by Rob Roy
We get lots of people passing through Earthwood Building School in West Chazy, New York. Most of them, truth be told, come here to learn about cordwood masonry construction, or underground house building. My wife Jaki and I have been teaching those alternative building methods at our homestead and school for a quarter century. But the first things that visitors notice when they arrive are the megaliths, the giant standing stones. In fact, they are greeted by the six-foot tall, 3000-pound Gate Stone when they turn in the driveway.
By the time they get close to our round cordwood masonry earth-shelter, the Earthwood Stone Circle is in full view, and many visitors are torn between looking at the building techniques that they came to see and this new evocative apparition which suggests an ancient time and an ancient technology.
My writing is disturbed by Holly, our loudly barking German Shepherd, so I go to meet the visitors, which also serves to allay most of their fear when Holly comes barking up to them in greeting. “Why the stone circle?” is the first question, often as not. Another one, almost as popular is, “How did you move those stones?” Easy questions to ask, not so easy to answer. I know because I’ve been on both sides of them. Over the past five years, I have visited dozens of modern stone circles throughout the world, and I ask the same questions, because I have a long-standing curiosity about these things. In this article, however, I will keep to my own answers, at least for the most part.
In 1966, at age 19, I began a long journey, ever eastwards for 25,000 miles, landing first in Southampton, England, late at night. The next day, from Salisbury, I bicycled out to Stonehenge, the best known of Britain’s 1500-odd stone circles. In those days, you paid a man a shilling and walked freely in amongst the stones. Nowadays, it’s closer to three pounds sterling, about five dollars, and the visitor must stay behind a rope, quite a few yards from the outer stones. (Unless you arrange ahead for a permit for special access into the stones before the monument opens to the public, strongly advised.)
I was most impressed with the size of these standing stones, some over 20’ high and 40 tons in weight, and supporting cross-members called lintels in the 5 to 10-ton range. How did they do it? We may never know the true answer to that question, but it is one which I have been working on for the past 35 years, and I have come up with some possibilities. In July of 2002, we’ll be putting some of these ideas to the test when, at a megalithic workshop, we attempt to raise a stone in the 20-ton range, and using only “equipment” which would have been available to the ancient builders.
After visiting Stonehenge, I knew that someday I would have to build a stone circle of my own. Why? The only explanation I can give is that I was compelled to build it, just as the Richard Dreyfuss character in Close Encounters of the Third Kind was compelled to build a large replica of the Devil’s Tower mountain in his front yard. Incidentally, compulsion is a reason I have heard given by at least two other modern stone circle builders.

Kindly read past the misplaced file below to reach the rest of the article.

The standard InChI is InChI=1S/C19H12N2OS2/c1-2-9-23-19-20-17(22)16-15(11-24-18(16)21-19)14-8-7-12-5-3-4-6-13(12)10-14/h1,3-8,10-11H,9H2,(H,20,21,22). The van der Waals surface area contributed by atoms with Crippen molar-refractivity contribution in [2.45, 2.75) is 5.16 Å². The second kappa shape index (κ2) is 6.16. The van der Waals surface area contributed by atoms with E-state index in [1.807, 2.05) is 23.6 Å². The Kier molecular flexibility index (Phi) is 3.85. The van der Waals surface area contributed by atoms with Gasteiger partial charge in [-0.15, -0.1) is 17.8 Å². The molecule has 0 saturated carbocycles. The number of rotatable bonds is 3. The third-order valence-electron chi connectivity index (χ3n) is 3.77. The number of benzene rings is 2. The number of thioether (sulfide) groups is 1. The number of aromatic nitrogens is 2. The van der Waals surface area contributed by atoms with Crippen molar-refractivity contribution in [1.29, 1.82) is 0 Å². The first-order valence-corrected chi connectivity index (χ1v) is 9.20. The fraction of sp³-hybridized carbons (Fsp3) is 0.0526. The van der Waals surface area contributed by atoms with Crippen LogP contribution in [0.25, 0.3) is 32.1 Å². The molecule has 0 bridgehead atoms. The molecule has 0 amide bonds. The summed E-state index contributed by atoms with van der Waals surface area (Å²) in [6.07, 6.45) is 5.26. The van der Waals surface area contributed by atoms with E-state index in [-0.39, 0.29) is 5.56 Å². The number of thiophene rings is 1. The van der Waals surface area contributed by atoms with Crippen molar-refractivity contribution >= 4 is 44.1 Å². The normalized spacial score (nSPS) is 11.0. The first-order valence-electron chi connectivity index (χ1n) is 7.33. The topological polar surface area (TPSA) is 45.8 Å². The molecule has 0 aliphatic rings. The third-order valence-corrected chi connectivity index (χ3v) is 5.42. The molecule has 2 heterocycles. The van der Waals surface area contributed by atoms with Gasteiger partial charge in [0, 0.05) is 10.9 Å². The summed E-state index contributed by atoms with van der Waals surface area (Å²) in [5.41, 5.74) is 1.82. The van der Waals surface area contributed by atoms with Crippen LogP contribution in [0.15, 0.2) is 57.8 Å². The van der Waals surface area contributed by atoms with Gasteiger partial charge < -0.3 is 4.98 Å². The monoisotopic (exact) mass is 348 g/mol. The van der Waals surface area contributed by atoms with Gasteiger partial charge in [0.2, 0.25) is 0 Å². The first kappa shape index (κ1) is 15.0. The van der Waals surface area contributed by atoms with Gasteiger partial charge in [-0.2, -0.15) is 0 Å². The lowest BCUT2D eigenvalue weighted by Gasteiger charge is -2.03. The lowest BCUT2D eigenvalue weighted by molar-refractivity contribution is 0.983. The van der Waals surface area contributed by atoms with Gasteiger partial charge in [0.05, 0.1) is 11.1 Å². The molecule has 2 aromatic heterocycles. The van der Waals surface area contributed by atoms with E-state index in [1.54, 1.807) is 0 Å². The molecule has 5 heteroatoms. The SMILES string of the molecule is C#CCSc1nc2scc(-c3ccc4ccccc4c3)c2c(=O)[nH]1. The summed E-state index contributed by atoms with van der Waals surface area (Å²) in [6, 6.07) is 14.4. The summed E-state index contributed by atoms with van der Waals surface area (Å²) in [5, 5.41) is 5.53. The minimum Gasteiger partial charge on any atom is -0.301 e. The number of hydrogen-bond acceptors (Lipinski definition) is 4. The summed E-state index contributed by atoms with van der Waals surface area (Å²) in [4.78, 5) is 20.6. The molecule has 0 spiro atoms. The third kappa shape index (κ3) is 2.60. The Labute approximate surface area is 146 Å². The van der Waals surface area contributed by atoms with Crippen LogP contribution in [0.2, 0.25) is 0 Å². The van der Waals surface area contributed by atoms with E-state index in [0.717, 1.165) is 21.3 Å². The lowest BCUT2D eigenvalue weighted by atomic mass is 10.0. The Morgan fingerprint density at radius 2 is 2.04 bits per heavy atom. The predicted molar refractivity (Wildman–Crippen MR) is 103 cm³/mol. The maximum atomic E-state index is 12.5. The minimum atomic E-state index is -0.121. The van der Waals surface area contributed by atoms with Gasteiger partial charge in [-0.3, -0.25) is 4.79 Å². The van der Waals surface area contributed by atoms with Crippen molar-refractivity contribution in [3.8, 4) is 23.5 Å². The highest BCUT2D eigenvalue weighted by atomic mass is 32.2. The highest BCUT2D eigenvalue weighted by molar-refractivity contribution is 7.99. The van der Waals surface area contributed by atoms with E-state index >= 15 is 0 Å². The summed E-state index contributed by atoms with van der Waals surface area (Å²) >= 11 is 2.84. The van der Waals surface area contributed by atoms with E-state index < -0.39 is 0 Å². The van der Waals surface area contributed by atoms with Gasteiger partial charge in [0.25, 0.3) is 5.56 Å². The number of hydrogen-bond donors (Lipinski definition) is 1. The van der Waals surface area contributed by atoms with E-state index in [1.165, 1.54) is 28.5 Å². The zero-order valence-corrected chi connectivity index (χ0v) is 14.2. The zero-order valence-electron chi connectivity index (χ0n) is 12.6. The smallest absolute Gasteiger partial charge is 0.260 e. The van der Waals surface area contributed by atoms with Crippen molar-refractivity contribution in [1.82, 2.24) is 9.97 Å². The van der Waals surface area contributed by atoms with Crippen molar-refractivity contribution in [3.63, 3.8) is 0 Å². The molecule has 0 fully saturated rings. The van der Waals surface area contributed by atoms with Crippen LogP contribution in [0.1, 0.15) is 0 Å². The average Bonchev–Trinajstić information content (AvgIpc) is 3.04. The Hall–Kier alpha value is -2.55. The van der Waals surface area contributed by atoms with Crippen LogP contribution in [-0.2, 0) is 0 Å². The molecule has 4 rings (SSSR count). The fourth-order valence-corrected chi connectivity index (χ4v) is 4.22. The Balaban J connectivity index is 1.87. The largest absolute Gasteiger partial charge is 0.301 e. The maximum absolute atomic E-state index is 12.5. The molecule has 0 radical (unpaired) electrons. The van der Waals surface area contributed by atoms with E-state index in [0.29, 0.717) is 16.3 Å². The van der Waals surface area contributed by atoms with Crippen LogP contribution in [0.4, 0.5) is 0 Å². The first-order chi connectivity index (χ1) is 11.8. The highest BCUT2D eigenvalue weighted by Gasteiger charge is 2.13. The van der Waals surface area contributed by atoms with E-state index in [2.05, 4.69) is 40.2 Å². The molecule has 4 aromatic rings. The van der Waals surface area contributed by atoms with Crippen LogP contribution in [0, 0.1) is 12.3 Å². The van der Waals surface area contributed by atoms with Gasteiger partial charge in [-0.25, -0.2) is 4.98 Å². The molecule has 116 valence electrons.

Others have had what might be considered better reasons, reasons which may reflect the motivations for the original rings of 5000 years ago. Archaeological and other evidence suggests that the stone circles served the same purposes as churches in the Middle Ages. They were used as temples for observing the important holidays and life events, like baptism, rights of passage, marriage and death ritual. Many of our Christian holidays, such as Christmas itself, derive from ancient pagan holidays, which were usually placed to mark the sun’s important risings and settings, as on the longest or shortest day (the solstices) or on the vernal or autumnal equinox. Ancient “cross-quarter days,” such as Samhain, have become our Halloween or All Saint’s Day.
Many people building stone circles today do so in order to create a sacred space for meetings and observances, and incorporating the important astronomical alignments into the design is not limited to the many neo-pagans or modern Druids who build stone circles. Most people just seem to like stone circles. Perhaps the circles help to tweak some deep-rooted racial memory. (I think an open fire triggers similar kinds of emotions, and when the images are combined, as when we light a bonfire in the middle of the Earthwood circle, the effect is particularly evocative.)
By 1987, Jaki and I reckoned that, finally, we had the discretionary time and money to build a stone circle. We also had the stones, thanks to the extraordinary geology of Murtagh Hill, and to the willingness of neighbors to part with stones on their property. A lot of time went into finding and cataloging the available material, and also in design.
I strongly advise designing the circle after you know — intimately — the stones you have to work with. Trying to meet a particular design by finding the necessary stones can lead to great frustration or great expense.
The actual raising of the 12 large standing stones at our circle took just a week-end, and $500 worth of backhoe work.
Eight of us attempted to erect the last stone — a two-tonner — by hand, and we almost succeeded before running out of daylight on a late October, Sunday afternoon. Score one for the ancients. Now, using methods which we have learned in the past five years, Jaki and I would feel confident in raising this size of this megalith by ourselves.
The secret is to move at the speed of the stones.
© 2000 Rob Roy http://cordwoodmasonry.com/